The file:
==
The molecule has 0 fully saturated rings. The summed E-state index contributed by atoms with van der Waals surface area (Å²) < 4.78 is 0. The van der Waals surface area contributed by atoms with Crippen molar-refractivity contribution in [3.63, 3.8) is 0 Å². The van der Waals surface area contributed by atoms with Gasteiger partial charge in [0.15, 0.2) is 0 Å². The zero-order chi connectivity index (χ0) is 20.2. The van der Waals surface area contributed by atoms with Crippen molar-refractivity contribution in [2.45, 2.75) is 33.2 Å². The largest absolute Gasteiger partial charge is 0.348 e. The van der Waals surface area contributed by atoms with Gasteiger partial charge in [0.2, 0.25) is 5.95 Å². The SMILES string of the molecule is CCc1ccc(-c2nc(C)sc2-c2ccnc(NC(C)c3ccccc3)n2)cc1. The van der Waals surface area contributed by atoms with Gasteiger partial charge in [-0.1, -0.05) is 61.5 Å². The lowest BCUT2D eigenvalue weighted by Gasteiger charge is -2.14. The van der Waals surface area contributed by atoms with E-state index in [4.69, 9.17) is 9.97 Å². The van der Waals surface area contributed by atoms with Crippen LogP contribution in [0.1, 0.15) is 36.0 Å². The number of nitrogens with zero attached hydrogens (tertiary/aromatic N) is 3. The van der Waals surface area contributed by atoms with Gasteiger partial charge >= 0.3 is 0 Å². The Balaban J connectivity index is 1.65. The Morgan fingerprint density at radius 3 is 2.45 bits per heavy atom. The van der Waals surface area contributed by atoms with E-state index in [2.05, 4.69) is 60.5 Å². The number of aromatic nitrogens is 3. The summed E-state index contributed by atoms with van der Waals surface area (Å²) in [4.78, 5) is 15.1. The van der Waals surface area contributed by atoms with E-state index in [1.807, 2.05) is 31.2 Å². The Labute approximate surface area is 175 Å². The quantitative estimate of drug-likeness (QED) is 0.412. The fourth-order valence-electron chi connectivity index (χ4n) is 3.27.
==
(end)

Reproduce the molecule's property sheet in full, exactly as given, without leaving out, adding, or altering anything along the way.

The molecule has 0 fully saturated rings. The summed E-state index contributed by atoms with van der Waals surface area (Å²) < 4.78 is 0. The van der Waals surface area contributed by atoms with Crippen molar-refractivity contribution in [3.63, 3.8) is 0 Å². The van der Waals surface area contributed by atoms with Gasteiger partial charge in [0.15, 0.2) is 0 Å². The zero-order chi connectivity index (χ0) is 20.2. The van der Waals surface area contributed by atoms with Crippen molar-refractivity contribution in [2.45, 2.75) is 33.2 Å². The largest absolute Gasteiger partial charge is 0.348 e. The van der Waals surface area contributed by atoms with Gasteiger partial charge in [0.2, 0.25) is 5.95 Å². The SMILES string of the molecule is CCc1ccc(-c2nc(C)sc2-c2ccnc(NC(C)c3ccccc3)n2)cc1. The van der Waals surface area contributed by atoms with Gasteiger partial charge in [-0.1, -0.05) is 61.5 Å². The lowest BCUT2D eigenvalue weighted by Gasteiger charge is -2.14. The van der Waals surface area contributed by atoms with E-state index in [4.69, 9.17) is 9.97 Å². The van der Waals surface area contributed by atoms with Crippen LogP contribution in [0.1, 0.15) is 36.0 Å². The number of nitrogens with zero attached hydrogens (tertiary/aromatic N) is 3. The van der Waals surface area contributed by atoms with Gasteiger partial charge >= 0.3 is 0 Å². The Balaban J connectivity index is 1.65. The Morgan fingerprint density at radius 3 is 2.45 bits per heavy atom. The van der Waals surface area contributed by atoms with E-state index in [2.05, 4.69) is 60.5 Å². The number of aromatic nitrogens is 3. The summed E-state index contributed by atoms with van der Waals surface area (Å²) in [4.78, 5) is 15.1. The van der Waals surface area contributed by atoms with E-state index in [1.807, 2.05) is 31.2 Å². The Labute approximate surface area is 175 Å². The quantitative estimate of drug-likeness (QED) is 0.412. The fourth-order valence-electron chi connectivity index (χ4n) is 3.27.